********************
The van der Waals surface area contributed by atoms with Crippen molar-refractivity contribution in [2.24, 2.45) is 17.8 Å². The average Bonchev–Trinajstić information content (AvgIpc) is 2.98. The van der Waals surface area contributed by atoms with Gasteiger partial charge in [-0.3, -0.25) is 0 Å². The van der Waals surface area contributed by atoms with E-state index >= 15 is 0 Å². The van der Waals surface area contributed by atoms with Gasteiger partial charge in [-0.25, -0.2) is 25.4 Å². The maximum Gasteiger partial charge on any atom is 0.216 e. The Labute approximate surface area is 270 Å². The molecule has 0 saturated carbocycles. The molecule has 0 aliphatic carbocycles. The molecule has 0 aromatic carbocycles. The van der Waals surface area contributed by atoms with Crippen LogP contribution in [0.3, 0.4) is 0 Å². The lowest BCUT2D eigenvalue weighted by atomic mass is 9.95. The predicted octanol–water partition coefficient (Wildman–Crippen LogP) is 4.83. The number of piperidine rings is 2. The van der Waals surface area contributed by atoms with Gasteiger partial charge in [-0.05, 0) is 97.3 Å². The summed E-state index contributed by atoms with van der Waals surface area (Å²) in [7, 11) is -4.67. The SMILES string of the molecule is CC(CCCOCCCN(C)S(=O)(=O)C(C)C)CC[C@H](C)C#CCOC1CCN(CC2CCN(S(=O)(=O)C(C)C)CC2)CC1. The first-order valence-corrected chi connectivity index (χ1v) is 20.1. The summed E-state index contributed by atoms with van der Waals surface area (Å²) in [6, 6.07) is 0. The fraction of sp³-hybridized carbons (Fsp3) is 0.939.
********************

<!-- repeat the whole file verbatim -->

The van der Waals surface area contributed by atoms with Crippen molar-refractivity contribution in [2.24, 2.45) is 17.8 Å². The average Bonchev–Trinajstić information content (AvgIpc) is 2.98. The van der Waals surface area contributed by atoms with Gasteiger partial charge in [-0.3, -0.25) is 0 Å². The van der Waals surface area contributed by atoms with E-state index >= 15 is 0 Å². The van der Waals surface area contributed by atoms with Gasteiger partial charge in [-0.25, -0.2) is 25.4 Å². The maximum Gasteiger partial charge on any atom is 0.216 e. The Labute approximate surface area is 270 Å². The molecule has 0 saturated carbocycles. The molecule has 0 aliphatic carbocycles. The molecule has 0 aromatic carbocycles. The van der Waals surface area contributed by atoms with Crippen LogP contribution in [0.3, 0.4) is 0 Å². The lowest BCUT2D eigenvalue weighted by atomic mass is 9.95. The predicted octanol–water partition coefficient (Wildman–Crippen LogP) is 4.83. The number of piperidine rings is 2. The van der Waals surface area contributed by atoms with Gasteiger partial charge in [-0.05, 0) is 97.3 Å². The summed E-state index contributed by atoms with van der Waals surface area (Å²) in [7, 11) is -4.67. The SMILES string of the molecule is CC(CCCOCCCN(C)S(=O)(=O)C(C)C)CC[C@H](C)C#CCOC1CCN(CC2CCN(S(=O)(=O)C(C)C)CC2)CC1. The first-order valence-corrected chi connectivity index (χ1v) is 20.1. The summed E-state index contributed by atoms with van der Waals surface area (Å²) in [6, 6.07) is 0. The fraction of sp³-hybridized carbons (Fsp3) is 0.939.